I often joke with friends that I should rename this column what it really is: “Finding out what the locals already know.” That title is a bit cumbersome, but it’s far and away more accurate.
Every time I stop at one of Guam’s markets, I marvel at all the information I get in such a small exchange of words. Conversations have a bit of a pattern to them by now.
Me (eyebrow raised): “What is this?”
Farmer: “That’s a (fill in blank with word I have never heard before).”
Me: “A what?”
Farmer repeats until I have a firm confidence in how it’s spelled so I can Google it later.
Me: “What do you do with it?”
Farmer instructs me on peeling and cooking methods then spouts off eight recipes for smoothies, curries, soups, pies, etc., featuring said produce and other ingredients found on table.
The conversation wraps up as we exchange cash, produce, and names. It ends with smiles of appreciation on both sides.
One of the most plentiful and easy-to-find, year-round fruit on island happens to be one that I have learned the most about during my farmer’s market conversations: bananas. The more I learn about bananas from the locals, the more I realize I have completely overlooked the obvious. I had no idea there was so much to learn! Here are a few slices of banana wisdom I have picked up, fresh from the market to you.
Not all bananas are created equal. According to a farmer at Chamorro Village named Ken, local bananas grow on some of the tallest trees in Guam’s jungles, which means they are often the first trees to topple during a typhoon. After one of Guam’s major typhoons, banana trees were brought in from Fiji, Palau, Manila, and elsewhere to replenish the banana crops, which is why there are many different varieties that grow well here.
You can taste the difference — just ask! Farmer Ken led me through a taste test of three different kinds of bananas at his produce table at Chamorro Village one Wednesday morning. It was amazing to taste the difference in sweetness and learn how to tell which banana is which. Now I know to look for Fiji bananas, the shorter, rounder bananas with pointy tips on the ends. They are sweeter and softer than the Manila bananas, which have rounder ends. Fiji and Manila bananas are both inherently more delicious and remarkably less expensive than the commonplace Candish bananas shipped in from Central America.
Local bananas are different. The fatter, boxier local bananas (a.k.a. “cooking bananas” or plantains, though they aren’t often called that here) have a much heartier and starchier consistency, more like a potato or a breadfruit. According to one Agat Market farmer, there are even different varieties of cooking bananas. Some are used for soups, for ice cream, for donuts, etc. They aren’t as sweet to eat plain on their own, but (here’s another local tip) it turns out local bananas taste great when nuked in the microwave (30-45 seconds, or until the peel pops off).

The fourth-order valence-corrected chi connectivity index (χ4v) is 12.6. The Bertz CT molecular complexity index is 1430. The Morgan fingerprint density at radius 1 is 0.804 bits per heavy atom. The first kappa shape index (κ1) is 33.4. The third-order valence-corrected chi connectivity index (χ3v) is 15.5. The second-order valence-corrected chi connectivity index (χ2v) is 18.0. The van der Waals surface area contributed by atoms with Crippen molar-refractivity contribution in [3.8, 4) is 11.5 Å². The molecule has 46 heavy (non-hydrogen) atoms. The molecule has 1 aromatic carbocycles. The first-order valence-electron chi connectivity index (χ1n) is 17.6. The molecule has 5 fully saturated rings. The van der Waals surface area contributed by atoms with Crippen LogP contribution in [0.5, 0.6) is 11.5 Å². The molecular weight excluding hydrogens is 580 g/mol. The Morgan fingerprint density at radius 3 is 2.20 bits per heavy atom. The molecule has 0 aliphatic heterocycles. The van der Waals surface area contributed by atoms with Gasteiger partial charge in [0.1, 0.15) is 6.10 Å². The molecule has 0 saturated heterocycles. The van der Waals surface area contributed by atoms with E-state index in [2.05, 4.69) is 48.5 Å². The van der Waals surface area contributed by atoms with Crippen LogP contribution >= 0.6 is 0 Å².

Bananas have hearts (who knew?). One of my first times eyeing the local produce section at a Payless Supermarket, I picked up a reddish-brown pod and asked the stocker my usual question, “What is this?”
“It’s a banana heart,” he said. (I was grateful he did not add the implied “Duh” that my question seemed to deserve at the time.)
Turns out banana trees have hearts, or buds, from which bunches of bananas begin to grow. When added to coconut-based curries, banana hearts add a buttery nuttiness that’s well worth the effort of peeling and chopping and salting.
Stretch your Fresh Factor muscles and give this banana heart recipe a try. You’ll be more than satisfied with the decadent combination of flavors. And as a bonus, you’ll be one step closer to finding out what the locals already know.
Banana Heart Coconut Ginger Beef Curry
1 medium banana heart
1 Tbsp. fresh ginger slices
3 Tbsp. garlic, minced
1 onion, chopped
3-4 Tbsp. coconut oil
1 Tbsp. vinegar
1 lbs. sirloin, cut into strips (chicken and pork okay too)
3-5 boonie peppers, minced (include seeds at your own risk)
1 can coconut cream
salt and pepper to taste
Preparation: Remove the reddish leaves and petals from the banana heart. Slice the remaining yellow/white inner pieces lengthwise into four sections, then chop crosswise into ½ cm slices. Soak in salted water until ready to cook to prevent chopped buds from turning gray. Drain when ready to use and squeeze out the excess water.
Cooking: Heat oil in pan. Sautee ginger until golden brown, then add onions and garlic and sauté until softened. Add meat and sauté until cooked. Add the banana heart and vinegar. Cover and let sit on medium heat for 4-5 minutes. Add chilies and continue cooking until banana hearts are soft. Pour in the coconut cream and simmer for 10 minutes giving the sauce a chance to thicken. Serve over white rice. Serves 3-4.